The following public comment was offered at the joint meeting of the Regional School Committee and the Union 26 School Committee on August 24, 2023.
I am saddened by the RSC’s rebuff of my own and others’ calls for face-to-face meetings during this crisis. That refusal has contributed to acrimony, sadness, and mistrust in our community. I think adopting a stance of curiosity and vulnerability in times of strife and conflict can be a bridge to healing, and such states are enabled by in-person interactions and undermined by remote communications. I nevertheless hope my own curiosity and vulnerability are apparent as I offer sincere questions.
First, a yes-or-no question on which every other thought and feeling I have about this crisis hinges:
Do you believe the ARPS students, parents, teachers, and staff who say their repeated requests for help protecting trans and queer children at ARMS during the 2022/2023 school year were ignored or minimized by the district administration?
Peter Demling’s statement after Superintendent Morris’s resignation doesn’t directly answer this question, but it voices his belief that there was “a rush to judge and condemn [Morris] without a complete set of facts.” Peter was clear he spoke only for himself, so I reframe my first question to maintain a focus on the affected children and their families and ask the rest of you:
1.Do you believe the parents and children who came forward are lacking “a complete set of facts” about their own experiences?
2. Do you think parents are lying about their attempts to get help from the district administration?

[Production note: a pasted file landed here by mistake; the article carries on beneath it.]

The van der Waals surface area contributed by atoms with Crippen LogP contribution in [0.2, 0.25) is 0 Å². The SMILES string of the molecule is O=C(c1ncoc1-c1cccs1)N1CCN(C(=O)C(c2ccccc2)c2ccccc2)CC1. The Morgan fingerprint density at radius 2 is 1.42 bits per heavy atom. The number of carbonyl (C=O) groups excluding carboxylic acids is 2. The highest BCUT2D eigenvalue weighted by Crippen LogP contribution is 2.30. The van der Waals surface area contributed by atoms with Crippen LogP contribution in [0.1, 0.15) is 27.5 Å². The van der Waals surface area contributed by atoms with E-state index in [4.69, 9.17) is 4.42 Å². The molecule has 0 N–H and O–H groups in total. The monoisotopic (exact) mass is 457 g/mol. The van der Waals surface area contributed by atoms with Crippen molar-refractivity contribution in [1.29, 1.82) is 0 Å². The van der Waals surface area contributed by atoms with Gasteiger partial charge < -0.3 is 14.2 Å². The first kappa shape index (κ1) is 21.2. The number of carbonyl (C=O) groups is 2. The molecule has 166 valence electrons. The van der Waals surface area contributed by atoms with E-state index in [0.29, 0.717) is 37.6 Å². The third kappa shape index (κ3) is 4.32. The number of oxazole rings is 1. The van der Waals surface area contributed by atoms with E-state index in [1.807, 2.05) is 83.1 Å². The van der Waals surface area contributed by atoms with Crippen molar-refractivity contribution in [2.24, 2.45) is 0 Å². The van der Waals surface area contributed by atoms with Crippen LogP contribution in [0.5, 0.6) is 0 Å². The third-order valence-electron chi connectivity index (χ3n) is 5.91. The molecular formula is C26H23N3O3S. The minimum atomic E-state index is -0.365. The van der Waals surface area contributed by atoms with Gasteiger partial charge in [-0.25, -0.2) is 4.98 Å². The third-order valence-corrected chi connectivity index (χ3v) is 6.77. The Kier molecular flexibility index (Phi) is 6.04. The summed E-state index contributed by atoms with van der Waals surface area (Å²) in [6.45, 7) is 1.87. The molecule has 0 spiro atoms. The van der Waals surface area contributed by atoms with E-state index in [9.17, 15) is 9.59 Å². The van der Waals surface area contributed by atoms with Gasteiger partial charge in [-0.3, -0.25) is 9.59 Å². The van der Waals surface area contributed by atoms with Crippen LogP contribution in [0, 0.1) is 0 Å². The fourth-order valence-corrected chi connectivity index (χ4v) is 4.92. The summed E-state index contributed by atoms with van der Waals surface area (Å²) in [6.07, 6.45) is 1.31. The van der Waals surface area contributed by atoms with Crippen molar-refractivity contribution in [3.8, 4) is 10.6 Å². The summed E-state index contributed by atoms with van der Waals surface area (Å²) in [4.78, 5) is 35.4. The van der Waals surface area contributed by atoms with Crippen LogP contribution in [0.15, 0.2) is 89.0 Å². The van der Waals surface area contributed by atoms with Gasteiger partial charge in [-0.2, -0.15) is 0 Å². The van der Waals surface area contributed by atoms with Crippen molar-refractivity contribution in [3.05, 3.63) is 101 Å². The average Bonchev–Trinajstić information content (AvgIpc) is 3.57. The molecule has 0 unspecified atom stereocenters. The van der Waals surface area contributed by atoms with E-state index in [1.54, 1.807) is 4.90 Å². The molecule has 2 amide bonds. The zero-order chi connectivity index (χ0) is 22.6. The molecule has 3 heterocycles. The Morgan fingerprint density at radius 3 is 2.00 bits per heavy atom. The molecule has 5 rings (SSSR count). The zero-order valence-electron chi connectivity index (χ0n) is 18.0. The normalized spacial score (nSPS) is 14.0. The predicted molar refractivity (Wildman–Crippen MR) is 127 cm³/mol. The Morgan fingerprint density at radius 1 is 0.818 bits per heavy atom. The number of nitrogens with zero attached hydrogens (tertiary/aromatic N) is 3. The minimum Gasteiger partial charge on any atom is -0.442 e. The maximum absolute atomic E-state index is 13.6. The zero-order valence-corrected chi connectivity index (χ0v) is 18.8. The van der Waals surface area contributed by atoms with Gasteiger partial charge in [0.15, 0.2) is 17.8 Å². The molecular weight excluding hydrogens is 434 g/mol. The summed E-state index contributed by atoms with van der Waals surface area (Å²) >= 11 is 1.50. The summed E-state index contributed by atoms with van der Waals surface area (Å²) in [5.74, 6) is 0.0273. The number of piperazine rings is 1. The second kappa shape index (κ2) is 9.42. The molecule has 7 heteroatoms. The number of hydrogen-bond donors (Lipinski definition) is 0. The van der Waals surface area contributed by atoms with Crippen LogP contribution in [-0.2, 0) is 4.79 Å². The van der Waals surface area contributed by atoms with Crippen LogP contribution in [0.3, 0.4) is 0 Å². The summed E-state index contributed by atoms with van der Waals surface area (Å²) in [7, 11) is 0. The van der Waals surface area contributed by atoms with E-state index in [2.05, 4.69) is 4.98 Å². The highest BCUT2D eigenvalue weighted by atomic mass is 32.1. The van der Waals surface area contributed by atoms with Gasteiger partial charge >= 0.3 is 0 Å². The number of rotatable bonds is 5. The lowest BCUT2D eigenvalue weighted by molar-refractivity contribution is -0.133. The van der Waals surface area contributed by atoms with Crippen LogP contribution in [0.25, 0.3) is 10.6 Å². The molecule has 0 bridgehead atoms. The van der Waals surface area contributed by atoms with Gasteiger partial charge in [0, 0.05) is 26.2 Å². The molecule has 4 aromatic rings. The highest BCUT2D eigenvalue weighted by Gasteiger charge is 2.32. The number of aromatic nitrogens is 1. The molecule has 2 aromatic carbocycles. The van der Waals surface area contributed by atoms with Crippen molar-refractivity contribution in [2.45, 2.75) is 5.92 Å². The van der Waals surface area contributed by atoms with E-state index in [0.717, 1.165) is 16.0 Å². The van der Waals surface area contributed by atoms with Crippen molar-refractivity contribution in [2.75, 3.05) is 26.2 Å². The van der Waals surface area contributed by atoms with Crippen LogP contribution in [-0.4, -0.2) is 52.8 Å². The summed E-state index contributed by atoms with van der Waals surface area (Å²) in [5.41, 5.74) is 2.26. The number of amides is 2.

3. Do you think children’s experiences of self-harm, suicidal ideation, and hospitalization were fabricated? Or that they can be explained away as arising from…some other reason?
As of this writing, the Title IX investigation report isn’t complete. How the RSC handles the delivery of the report is a new opportunity for repair. My additional questions follow:
4. Can you please publicly and thoroughly describe how the Title IX investigator was hired?
5. Is it true the investigation’s cost will be close to $50,000? If not, what is the projected cost?
6. Why did the district assume this cost instead of engaging in what I understand would’ve been a free, impartial process through the Department of Education? (And am I wrong in that understanding?)
7. Who will receive the Title IX report and be empowered to take action on its findings should past and current staff members be found responsible for violations of students’ rights?
8. Specifically: will Dr. Morris be involved in receiving and reviewing the Title IX report? If so, what is the RSC’s rationale for why this would be appropriate and effective?
9. Will the full Title IX report be made public, while redacting the names of children?
10. Why was Dr. Morris given a 6-figure severance package before the results of the investigation were delivered?
11. How does the package and the joint statement issued by Dr. Morris and the RSC claiming “no wrongdoing” on his part fail to amount to a “rush to judgement” in his favor “without a full set of facts?”
12. What will the hiring process for the next superintendent be?
13.. How will you ensure there is diverse representation on the hiring committee—including BIPOC, trans, and queer voices?
14. As the RSC reorganizes under new leadership and as we anticipate November elections, will you commit to transparency in your meetings and votes in an effort to rebuild trust with the community?
If you do believe the children and parents, I implore you to put that belief at the very center of everything you say and do to respond the fast-moving, terribly difficult circumstances now facing our school district. To paraphrase another part of Peter Demling’s statement from a different vantage point: You as an elected body would do well to realize the long-term negative impact of failing to center these children and families when deciding the future direction of our public schools.
Megan St. Marie, is a resident of Amherst and parent of seven past and current ARPS students, dating back to 2004.